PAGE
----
But that's just it: These problems don't just "get worked out." Players and coaches have to work them out, and there'd better be a lot of that happening over the next two weeks, or make no mistake, we won't be notching our tenth win of the season -- or our eighth straight win against Georgia Tech -- on the Saturday after Thanksgiving. Are those two goals important enough to matter in a season where our national-title dreams have been snuffed out? Well, to me, as a Georgia fan who hates Tech with a passion otherwise reserved only for racists, the Dallas Cowboys, and Rush Limbaugh, yes, they are important enough. As for our team, though, I couldn't tell you what their feelings on the subject are at this point. And yeah, that worries me. A lot.
At least the sky on the drive home was pretty.
Happier times (but not really):
· If you needed any further indication of just how dramatically we're underperforming this season, consider that our best win probably came against the team that allowed this to happen. Not really a high-value sort of win, in other words. Yet the fact remains that LSU is probably still the fourth-best team in the conference, which leads to another unpleasant admission: The SEC just isn't that good this year. Probably the second-best league in D-IA, but well behind the Big 12, in terms of both the number of elite teams and the depth behind them.
· Pete Carroll, you owe me, buddy. Here I was, writing my weekly Dr. Saturday column, and my dead-solid lead-pipe cinch of the week was a revenge-minded Southern Cal covering twenty-two and a half on Stanford -- and after getting everything they could handle from the Cardinal through two and a half quarters, the Trojans finally turned it on enough to take a 28-point lead with less than 90 seconds to go. And then what happens? Stanford drives 56 yards in a minute twenty-three to score a meaningless touchdown on the final play of the game and earn a back-door cover, 45-23. A play which might not have been possible, mind you, had USC not called a time-out with three seconds left after Stanford completed a first-down pass to the Trojan 18. IT'S LIKE YOU WANTED THEM TO DO IT, PETE, AND I CAN ONLY TAKE SO MANY CARDIAC EVENTS IN A SINGLE WEEKEND GRRRR SERENITY NOW ARRRRGGHH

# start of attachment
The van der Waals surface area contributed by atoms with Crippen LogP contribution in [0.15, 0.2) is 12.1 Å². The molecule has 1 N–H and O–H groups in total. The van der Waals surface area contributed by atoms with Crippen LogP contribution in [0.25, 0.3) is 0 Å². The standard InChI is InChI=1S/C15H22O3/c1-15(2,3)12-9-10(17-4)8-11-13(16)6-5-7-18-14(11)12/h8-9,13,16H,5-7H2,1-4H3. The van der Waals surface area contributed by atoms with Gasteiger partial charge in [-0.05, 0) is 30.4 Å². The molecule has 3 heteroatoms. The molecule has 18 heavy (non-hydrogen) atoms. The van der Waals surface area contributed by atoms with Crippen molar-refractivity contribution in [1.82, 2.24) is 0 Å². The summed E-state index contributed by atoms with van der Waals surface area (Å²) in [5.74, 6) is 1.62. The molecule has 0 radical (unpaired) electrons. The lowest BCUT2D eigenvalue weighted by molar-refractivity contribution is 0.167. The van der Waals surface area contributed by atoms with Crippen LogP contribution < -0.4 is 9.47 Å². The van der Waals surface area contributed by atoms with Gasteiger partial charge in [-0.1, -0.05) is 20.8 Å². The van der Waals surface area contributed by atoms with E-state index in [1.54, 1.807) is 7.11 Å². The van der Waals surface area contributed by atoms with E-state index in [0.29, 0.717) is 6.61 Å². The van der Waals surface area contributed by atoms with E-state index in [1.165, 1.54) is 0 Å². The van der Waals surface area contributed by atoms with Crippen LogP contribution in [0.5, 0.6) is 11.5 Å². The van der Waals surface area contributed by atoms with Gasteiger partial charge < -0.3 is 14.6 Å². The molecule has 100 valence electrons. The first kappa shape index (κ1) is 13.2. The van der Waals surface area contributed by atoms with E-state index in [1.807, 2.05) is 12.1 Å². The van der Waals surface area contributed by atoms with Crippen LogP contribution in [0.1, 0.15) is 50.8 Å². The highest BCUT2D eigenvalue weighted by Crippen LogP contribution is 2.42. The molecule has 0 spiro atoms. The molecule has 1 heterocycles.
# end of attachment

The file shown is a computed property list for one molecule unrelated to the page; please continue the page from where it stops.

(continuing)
"I knew it was you, Urban. You broke my heart."
· On the other hand, while South Carolina killed my prediction of a Gamecock (+21) cover very early on -- seriously, guys, WTF with the throwback lateral on that kickoff return? It's only the Music City Miracle if it happens at the end of the game, and you win, and oh yeah, it takes place in Music City -- I was strangely received to see Florida continue to pour it on and really crush Carolina through the remaining three quarters. Not just because it was the biggest beatdown of Steve Spurrier's coaching career, but also because if you've recently gotten a 39-point beatdown from the Gators, it's kind of comforting when one of your rivals catches a 50-pointer. So thanks for that, Urban. I don't like you and you shouldn't like me, but it's nice to see that you're at least spreading the misery around.
· UAB Blazers watch: OMG THIRD WIN!!1!111!!1!! And with a game remaining against UCF to close out the season, we have a chance to both earn a fourth win and finish outside the basement in C-USA East. The very fact that I mentioned that, of course, means we're going to get killed 56-7 in both our remaining games, but hope springs eternal, right?
· Wofford Terriers watch: WU spanked Samford 28-7 in Birmingham on Saturday and are now 8-2, 6-1 in the Southern Conference. However, Appalachian State's HOT HOT HOT 24-16 win over Elon the same day clinched the SoCon title for the Mountaineers. We'll see whether the mighty Terriers can still snag a berth in the FCS playoffs.
· SI.com Cheerleader Curse watch: The curse actually split a pair of games this week -- Miami-Ohio, who hadn't played a game since RedHawk Jaclyn got the honors last week, got whacked on Tuesday by undefeated Ball State. Baylor, however, alma mater of Marisa (right, above), rolled up a 41-7 lead on sputtering Texas A&M before coasting to a 41-21 finish. All that said, I think the Cheerleader Curse is finally and officially dead for this season. Better (bad) luck next year.